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I know that neurons communicate between each other by filling the junction between dendrites with neurotransmitters.

What interests me is if a single neuron only works with one type of neurotransmitter(ex: serotonin), or if it can secrete/receive all of them (serotonin, dopamine, etc).

If a neuron can secrete all, then can all dendrites secrete and respond to all neurotransmitters, or is it one per dendrite (one branch only works with dopamine, another one with serotonin, etc)?

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My knowledge isn't detailed enough for this specifically but as far as I know: each postsynaptic membrane has receptors to one specific neurotransmitter and each terminal only secretes one specific transmitter - which doesn't exclude that other terminals of the same neuron might secrete different transmitters. Once the postsynaptic receptor generates a membrane change from the interaction, it's all just potentials, so a neuron is not limited in number to how many different transmitters it can receive. –  Armatus Jan 17 '13 at 17:38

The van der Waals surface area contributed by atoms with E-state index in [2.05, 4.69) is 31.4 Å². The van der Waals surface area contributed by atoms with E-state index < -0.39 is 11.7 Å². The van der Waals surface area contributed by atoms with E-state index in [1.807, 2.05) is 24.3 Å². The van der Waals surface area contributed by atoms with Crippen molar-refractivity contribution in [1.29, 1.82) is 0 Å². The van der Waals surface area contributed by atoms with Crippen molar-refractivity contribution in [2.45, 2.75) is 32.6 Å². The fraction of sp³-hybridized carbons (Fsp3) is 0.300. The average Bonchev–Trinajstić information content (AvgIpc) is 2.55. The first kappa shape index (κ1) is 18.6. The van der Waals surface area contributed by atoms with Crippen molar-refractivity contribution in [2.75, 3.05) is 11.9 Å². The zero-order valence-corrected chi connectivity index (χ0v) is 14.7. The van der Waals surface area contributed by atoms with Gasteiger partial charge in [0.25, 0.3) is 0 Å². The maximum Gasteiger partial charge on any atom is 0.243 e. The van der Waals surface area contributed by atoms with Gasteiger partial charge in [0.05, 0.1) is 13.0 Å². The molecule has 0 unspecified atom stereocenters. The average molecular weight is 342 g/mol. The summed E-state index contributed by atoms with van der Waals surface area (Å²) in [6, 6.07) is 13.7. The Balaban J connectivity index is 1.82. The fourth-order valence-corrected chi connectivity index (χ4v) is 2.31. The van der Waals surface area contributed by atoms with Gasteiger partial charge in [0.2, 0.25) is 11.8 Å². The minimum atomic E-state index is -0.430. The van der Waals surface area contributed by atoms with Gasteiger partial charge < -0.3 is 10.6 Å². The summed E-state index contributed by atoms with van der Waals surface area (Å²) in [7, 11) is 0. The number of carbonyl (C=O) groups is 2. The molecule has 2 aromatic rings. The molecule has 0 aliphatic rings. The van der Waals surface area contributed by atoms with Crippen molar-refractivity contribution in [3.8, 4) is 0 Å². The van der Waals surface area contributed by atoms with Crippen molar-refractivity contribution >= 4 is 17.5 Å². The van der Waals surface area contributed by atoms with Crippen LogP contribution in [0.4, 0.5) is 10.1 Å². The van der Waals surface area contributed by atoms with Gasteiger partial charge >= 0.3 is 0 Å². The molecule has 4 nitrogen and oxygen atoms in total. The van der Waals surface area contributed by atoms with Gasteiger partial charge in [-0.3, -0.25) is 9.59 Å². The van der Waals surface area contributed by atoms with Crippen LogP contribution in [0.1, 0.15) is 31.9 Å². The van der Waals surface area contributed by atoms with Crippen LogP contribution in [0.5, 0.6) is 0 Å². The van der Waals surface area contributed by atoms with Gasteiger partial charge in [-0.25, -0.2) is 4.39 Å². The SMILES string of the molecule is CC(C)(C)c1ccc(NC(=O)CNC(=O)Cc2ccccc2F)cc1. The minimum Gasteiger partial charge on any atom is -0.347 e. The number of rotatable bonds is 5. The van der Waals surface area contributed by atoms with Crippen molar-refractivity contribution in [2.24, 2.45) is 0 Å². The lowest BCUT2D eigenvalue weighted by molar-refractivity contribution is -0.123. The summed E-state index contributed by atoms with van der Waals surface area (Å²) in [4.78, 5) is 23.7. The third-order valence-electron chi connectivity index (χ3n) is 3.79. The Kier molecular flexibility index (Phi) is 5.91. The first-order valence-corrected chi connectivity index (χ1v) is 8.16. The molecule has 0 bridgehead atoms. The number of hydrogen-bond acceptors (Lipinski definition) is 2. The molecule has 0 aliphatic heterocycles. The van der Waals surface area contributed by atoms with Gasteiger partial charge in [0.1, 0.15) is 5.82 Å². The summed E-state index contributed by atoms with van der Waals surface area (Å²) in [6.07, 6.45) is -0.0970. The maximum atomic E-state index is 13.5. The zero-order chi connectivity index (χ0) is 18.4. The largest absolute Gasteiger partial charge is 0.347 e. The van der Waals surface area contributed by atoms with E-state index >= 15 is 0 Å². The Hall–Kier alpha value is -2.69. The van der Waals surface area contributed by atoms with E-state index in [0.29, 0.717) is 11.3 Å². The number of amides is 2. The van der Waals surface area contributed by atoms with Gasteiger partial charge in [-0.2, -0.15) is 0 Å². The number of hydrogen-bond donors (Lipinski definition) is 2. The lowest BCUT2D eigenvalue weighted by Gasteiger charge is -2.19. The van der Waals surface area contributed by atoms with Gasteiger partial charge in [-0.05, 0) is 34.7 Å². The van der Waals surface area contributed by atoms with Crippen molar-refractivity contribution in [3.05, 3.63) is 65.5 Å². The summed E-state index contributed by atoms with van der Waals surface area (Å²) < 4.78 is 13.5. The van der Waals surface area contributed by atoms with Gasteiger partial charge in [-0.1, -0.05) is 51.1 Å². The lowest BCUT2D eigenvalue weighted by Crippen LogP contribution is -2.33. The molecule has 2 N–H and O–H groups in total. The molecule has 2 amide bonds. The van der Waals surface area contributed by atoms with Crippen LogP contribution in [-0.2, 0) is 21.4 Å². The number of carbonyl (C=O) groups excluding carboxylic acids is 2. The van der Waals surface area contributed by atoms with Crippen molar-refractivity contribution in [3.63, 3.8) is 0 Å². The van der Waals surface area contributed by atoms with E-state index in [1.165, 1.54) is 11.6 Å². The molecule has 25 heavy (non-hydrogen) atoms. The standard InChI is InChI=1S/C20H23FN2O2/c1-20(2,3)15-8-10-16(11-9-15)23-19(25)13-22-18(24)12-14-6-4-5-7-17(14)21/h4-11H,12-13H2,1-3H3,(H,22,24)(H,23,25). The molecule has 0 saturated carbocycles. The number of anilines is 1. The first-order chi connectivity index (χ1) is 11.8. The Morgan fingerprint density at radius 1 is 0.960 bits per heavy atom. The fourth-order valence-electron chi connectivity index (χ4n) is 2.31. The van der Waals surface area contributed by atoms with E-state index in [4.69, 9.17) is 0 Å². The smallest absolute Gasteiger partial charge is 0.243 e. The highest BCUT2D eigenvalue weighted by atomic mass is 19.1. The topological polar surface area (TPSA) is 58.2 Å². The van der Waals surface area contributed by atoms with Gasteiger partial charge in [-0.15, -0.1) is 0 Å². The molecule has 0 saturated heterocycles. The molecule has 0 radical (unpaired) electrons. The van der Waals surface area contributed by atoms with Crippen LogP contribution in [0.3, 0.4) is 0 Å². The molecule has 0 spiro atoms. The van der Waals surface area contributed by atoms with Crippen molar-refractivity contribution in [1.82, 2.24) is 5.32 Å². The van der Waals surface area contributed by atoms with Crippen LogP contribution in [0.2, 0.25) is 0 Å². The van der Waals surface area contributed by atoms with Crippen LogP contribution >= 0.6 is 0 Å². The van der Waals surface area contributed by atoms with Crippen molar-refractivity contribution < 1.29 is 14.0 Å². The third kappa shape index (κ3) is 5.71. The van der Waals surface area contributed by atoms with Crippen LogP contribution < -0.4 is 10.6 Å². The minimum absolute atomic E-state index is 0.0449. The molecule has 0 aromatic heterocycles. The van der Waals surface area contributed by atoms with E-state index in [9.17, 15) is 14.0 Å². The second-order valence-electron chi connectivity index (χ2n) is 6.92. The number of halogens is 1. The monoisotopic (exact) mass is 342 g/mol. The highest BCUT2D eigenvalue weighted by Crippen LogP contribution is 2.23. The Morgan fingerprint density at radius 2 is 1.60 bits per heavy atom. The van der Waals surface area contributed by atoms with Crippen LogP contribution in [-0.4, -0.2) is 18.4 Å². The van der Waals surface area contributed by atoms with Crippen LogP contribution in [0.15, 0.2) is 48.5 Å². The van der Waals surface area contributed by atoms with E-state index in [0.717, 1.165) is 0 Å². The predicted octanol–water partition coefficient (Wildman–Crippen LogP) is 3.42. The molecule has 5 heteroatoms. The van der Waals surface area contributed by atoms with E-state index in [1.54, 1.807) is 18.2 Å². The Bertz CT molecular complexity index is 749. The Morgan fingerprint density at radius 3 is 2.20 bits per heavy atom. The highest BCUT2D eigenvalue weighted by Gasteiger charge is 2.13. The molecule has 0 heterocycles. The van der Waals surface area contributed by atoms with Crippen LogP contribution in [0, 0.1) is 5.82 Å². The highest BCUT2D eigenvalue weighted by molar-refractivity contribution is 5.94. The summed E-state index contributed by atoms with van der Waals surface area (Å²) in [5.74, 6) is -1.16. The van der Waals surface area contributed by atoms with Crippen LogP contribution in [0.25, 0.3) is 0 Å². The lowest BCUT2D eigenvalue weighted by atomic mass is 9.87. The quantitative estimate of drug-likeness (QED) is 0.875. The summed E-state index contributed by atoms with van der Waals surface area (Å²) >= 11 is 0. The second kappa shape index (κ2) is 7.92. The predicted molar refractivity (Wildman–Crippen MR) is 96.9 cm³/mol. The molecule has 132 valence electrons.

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I've googled this for a biology class I taught, and the quick answer is that both possibilities happen in different instances. Some specialized neurons secrete more than one type, even though the ruling concept used to be one neurotransmitter for one neuron.

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If you could reference the works in which you read this, it would make for a better answer. –  jonsca Jan 18 '13 at 1:01

Check this link out, It's a little simplistic but hopefully, will give the info you want so you can search elsewhere.

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